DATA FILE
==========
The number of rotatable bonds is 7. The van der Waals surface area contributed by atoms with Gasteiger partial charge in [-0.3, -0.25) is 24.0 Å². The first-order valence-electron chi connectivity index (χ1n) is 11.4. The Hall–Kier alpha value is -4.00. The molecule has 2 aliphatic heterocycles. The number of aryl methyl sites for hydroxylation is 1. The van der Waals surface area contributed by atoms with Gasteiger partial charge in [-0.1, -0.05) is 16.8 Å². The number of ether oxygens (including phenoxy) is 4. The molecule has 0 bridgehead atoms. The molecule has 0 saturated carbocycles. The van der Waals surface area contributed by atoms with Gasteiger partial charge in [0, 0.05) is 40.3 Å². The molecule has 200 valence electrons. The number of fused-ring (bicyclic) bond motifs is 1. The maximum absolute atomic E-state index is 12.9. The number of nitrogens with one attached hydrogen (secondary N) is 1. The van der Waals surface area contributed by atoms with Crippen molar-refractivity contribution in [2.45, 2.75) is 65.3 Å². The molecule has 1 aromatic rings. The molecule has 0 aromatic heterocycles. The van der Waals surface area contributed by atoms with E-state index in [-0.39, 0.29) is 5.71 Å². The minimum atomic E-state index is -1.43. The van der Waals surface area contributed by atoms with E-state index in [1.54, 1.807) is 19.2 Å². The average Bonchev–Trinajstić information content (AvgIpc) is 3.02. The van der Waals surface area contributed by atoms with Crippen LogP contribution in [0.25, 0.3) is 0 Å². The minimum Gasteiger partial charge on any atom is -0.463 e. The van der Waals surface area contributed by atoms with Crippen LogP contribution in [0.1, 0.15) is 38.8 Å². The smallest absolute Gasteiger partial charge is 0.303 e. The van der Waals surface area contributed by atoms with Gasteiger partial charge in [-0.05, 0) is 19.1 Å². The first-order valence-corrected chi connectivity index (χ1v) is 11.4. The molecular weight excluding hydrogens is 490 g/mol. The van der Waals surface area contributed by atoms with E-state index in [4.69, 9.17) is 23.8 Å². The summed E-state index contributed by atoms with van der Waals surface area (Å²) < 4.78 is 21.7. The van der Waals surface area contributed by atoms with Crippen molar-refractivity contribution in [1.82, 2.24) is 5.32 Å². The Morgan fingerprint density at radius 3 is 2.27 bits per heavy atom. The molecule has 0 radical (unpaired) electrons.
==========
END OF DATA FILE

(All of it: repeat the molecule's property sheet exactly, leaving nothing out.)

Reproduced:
The number of rotatable bonds is 7. The van der Waals surface area contributed by atoms with Gasteiger partial charge in [-0.3, -0.25) is 24.0 Å². The first-order valence-electron chi connectivity index (χ1n) is 11.4. The Hall–Kier alpha value is -4.00. The molecule has 2 aliphatic heterocycles. The number of aryl methyl sites for hydroxylation is 1. The van der Waals surface area contributed by atoms with Gasteiger partial charge in [-0.1, -0.05) is 16.8 Å². The number of ether oxygens (including phenoxy) is 4. The molecule has 0 bridgehead atoms. The molecule has 0 saturated carbocycles. The van der Waals surface area contributed by atoms with Gasteiger partial charge in [0, 0.05) is 40.3 Å². The molecule has 200 valence electrons. The number of fused-ring (bicyclic) bond motifs is 1. The maximum absolute atomic E-state index is 12.9. The number of nitrogens with one attached hydrogen (secondary N) is 1. The van der Waals surface area contributed by atoms with Crippen molar-refractivity contribution in [2.45, 2.75) is 65.3 Å². The molecule has 1 aromatic rings. The molecule has 0 aromatic heterocycles. The van der Waals surface area contributed by atoms with E-state index in [-0.39, 0.29) is 5.71 Å². The minimum atomic E-state index is -1.43. The van der Waals surface area contributed by atoms with E-state index in [1.54, 1.807) is 19.2 Å². The average Bonchev–Trinajstić information content (AvgIpc) is 3.02. The van der Waals surface area contributed by atoms with Crippen LogP contribution in [0.25, 0.3) is 0 Å². The minimum Gasteiger partial charge on any atom is -0.463 e. The van der Waals surface area contributed by atoms with Crippen LogP contribution in [0.1, 0.15) is 38.8 Å². The smallest absolute Gasteiger partial charge is 0.303 e. The van der Waals surface area contributed by atoms with Gasteiger partial charge in [-0.05, 0) is 19.1 Å². The first-order valence-corrected chi connectivity index (χ1v) is 11.4. The molecular weight excluding hydrogens is 490 g/mol. The van der Waals surface area contributed by atoms with E-state index in [4.69, 9.17) is 23.8 Å². The summed E-state index contributed by atoms with van der Waals surface area (Å²) < 4.78 is 21.7. The van der Waals surface area contributed by atoms with Crippen molar-refractivity contribution in [1.82, 2.24) is 5.32 Å². The Morgan fingerprint density at radius 3 is 2.27 bits per heavy atom. The molecule has 0 radical (unpaired) electrons.